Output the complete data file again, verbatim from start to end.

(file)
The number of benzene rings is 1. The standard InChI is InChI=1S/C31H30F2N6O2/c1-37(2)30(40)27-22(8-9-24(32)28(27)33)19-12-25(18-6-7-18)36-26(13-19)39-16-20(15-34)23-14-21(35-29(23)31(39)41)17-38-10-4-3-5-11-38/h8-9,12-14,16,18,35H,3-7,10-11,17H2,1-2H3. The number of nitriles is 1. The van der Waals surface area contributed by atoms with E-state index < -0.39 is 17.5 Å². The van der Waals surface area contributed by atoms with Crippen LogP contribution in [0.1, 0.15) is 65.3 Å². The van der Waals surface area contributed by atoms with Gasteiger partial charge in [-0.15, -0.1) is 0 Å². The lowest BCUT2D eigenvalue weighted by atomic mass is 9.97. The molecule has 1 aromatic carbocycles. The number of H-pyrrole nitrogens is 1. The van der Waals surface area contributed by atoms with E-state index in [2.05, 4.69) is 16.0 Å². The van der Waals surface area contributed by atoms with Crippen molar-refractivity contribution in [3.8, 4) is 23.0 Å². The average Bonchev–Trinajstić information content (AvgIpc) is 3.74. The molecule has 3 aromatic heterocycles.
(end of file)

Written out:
The number of benzene rings is 1. The standard InChI is InChI=1S/C31H30F2N6O2/c1-37(2)30(40)27-22(8-9-24(32)28(27)33)19-12-25(18-6-7-18)36-26(13-19)39-16-20(15-34)23-14-21(35-29(23)31(39)41)17-38-10-4-3-5-11-38/h8-9,12-14,16,18,35H,3-7,10-11,17H2,1-2H3. The number of nitriles is 1. The van der Waals surface area contributed by atoms with E-state index < -0.39 is 17.5 Å². The van der Waals surface area contributed by atoms with Crippen LogP contribution in [0.1, 0.15) is 65.3 Å². The van der Waals surface area contributed by atoms with Gasteiger partial charge in [-0.15, -0.1) is 0 Å². The lowest BCUT2D eigenvalue weighted by atomic mass is 9.97. The molecule has 1 aromatic carbocycles. The number of H-pyrrole nitrogens is 1. The van der Waals surface area contributed by atoms with E-state index in [2.05, 4.69) is 16.0 Å². The van der Waals surface area contributed by atoms with Crippen molar-refractivity contribution in [3.8, 4) is 23.0 Å². The average Bonchev–Trinajstić information content (AvgIpc) is 3.74. The molecule has 3 aromatic heterocycles.